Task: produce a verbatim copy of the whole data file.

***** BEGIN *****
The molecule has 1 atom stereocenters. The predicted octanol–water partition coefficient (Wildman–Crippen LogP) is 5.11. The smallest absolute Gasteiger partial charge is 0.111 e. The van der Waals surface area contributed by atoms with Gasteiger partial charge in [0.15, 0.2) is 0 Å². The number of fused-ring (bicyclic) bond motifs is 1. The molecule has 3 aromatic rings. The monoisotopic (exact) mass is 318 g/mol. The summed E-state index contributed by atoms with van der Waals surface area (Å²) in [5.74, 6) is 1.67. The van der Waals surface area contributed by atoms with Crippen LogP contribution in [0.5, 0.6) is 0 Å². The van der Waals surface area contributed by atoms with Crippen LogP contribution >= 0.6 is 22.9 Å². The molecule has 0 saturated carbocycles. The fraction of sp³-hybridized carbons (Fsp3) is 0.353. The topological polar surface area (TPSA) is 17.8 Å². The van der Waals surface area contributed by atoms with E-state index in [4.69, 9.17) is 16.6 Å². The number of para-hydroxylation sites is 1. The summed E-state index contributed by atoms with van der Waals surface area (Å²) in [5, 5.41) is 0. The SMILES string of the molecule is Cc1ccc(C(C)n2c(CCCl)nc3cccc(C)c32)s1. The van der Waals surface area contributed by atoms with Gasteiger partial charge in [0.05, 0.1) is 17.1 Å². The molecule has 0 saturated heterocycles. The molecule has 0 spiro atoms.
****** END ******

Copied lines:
The molecule has 1 atom stereocenters. The predicted octanol–water partition coefficient (Wildman–Crippen LogP) is 5.11. The smallest absolute Gasteiger partial charge is 0.111 e. The van der Waals surface area contributed by atoms with Gasteiger partial charge in [0.15, 0.2) is 0 Å². The number of fused-ring (bicyclic) bond motifs is 1. The molecule has 3 aromatic rings. The monoisotopic (exact) mass is 318 g/mol. The summed E-state index contributed by atoms with van der Waals surface area (Å²) in [5.74, 6) is 1.67. The van der Waals surface area contributed by atoms with Crippen LogP contribution in [0.5, 0.6) is 0 Å². The van der Waals surface area contributed by atoms with Crippen LogP contribution >= 0.6 is 22.9 Å². The molecule has 0 saturated carbocycles. The fraction of sp³-hybridized carbons (Fsp3) is 0.353. The topological polar surface area (TPSA) is 17.8 Å². The van der Waals surface area contributed by atoms with E-state index in [4.69, 9.17) is 16.6 Å². The number of para-hydroxylation sites is 1. The summed E-state index contributed by atoms with van der Waals surface area (Å²) in [5, 5.41) is 0. The SMILES string of the molecule is Cc1ccc(C(C)n2c(CCCl)nc3cccc(C)c32)s1. The van der Waals surface area contributed by atoms with Gasteiger partial charge in [0.05, 0.1) is 17.1 Å². The molecule has 0 saturated heterocycles. The molecule has 0 spiro atoms.